Also being introduced in P&G's flagship brands is a new enzyme combination of pectate lyase and mannanase. Grime says this combination targets the pectins, mannins, and guars that are present in many food stains, either from the food itself or from thickeners used with them. Not only are these substances difficult to remove, they leave residues after washing that can act as "magnets" and attract other stains during wear, he says.
Another premium brand innovation from P&G is an ethoxylated quaternized sulfated amine that the Tide and Ariel franchises are incorporating as a cleaning polymer. According to Grime, this technology improves cleaning performance on two fronts: through improved soil suspension capability and improved removal of outdoor soil stains, a perennial laundry problem.
Like P&G, Henkel also introduced new technology to its premium detergents during 2003. Müller-Kirschbaum says the company completely reworked the heavy-duty laundry detergents it sells in Europe by employing the smart chemistry concept in two different ways.
Henkel's powdered detergents no longer contain any nonsoluble materials, which can deposit as residue on fabrics. Notably, last year Henkel phased out the zeolite builders that it pioneered decades ago when Europe banned laundry phosphates. Müller-Kirschbaum says the firm has returned to the soda ash/silicate combination common before phosphates, but now with the assistance of special cobuilders and other trace ingredients that prevent the mineral precipitation that plagued the formulas of old.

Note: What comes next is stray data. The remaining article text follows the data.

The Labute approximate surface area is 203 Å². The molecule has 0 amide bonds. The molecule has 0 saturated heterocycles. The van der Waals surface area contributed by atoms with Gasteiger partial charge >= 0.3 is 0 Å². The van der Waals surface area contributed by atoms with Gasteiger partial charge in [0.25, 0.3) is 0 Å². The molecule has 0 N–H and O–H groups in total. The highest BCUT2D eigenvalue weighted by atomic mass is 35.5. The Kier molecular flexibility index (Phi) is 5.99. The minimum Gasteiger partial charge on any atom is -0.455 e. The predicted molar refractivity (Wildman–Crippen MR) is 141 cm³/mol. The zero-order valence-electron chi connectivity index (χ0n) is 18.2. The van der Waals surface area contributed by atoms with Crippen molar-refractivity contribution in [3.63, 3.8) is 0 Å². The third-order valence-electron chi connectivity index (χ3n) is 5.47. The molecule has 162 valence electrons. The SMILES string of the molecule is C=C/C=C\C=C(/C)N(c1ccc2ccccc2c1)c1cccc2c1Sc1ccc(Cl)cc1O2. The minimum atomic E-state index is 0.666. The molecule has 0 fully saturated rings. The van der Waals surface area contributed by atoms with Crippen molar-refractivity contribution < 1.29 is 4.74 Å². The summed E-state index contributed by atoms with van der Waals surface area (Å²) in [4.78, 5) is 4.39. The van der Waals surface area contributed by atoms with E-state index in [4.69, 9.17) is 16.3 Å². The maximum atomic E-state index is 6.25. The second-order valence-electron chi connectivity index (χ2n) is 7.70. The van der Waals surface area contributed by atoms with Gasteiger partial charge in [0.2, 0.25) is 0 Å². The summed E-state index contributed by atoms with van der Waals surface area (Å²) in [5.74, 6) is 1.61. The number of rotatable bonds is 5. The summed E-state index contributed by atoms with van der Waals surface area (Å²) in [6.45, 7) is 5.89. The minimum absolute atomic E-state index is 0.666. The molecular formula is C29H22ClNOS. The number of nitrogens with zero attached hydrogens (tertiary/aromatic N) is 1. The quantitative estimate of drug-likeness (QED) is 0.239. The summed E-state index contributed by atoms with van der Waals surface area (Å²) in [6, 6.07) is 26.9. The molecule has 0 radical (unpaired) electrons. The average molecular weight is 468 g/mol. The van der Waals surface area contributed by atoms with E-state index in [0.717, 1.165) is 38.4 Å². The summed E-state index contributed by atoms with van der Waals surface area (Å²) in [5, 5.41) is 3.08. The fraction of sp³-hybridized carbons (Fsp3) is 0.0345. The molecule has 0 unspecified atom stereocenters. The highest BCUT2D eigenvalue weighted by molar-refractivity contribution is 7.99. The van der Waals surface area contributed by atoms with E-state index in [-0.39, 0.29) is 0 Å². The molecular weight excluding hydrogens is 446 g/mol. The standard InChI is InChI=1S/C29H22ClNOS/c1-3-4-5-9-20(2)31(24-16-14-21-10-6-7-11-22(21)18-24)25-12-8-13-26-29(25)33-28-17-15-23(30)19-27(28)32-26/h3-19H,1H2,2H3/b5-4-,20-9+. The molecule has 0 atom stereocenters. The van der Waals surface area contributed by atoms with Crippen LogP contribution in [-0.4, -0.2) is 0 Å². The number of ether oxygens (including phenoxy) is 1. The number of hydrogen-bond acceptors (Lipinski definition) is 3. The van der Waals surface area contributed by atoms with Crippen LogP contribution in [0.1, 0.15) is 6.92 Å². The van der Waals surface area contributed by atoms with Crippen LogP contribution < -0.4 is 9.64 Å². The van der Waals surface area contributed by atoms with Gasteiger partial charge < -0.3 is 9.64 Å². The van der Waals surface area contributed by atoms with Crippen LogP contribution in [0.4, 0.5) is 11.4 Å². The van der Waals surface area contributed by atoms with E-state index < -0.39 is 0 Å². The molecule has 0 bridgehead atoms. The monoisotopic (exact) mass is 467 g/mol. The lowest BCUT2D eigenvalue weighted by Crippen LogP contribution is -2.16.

The second chemistry change, launched early this year, is a short-wash-cycle formula for Henkel's flagship Persil detergent brand. Highly soluble, the formula is designed to work with the shorter wash option that is showing up on Europe's front-loading washing machines. In concert with the new formula, the recommended dosage of the Megaperls variety of Persil has been cut from 75 g to 68 g. "It has 10% less chemicals but smarter chemistry because the performance is better than before--especially in short and cold wash cycles," Müller-Kirschbaum says.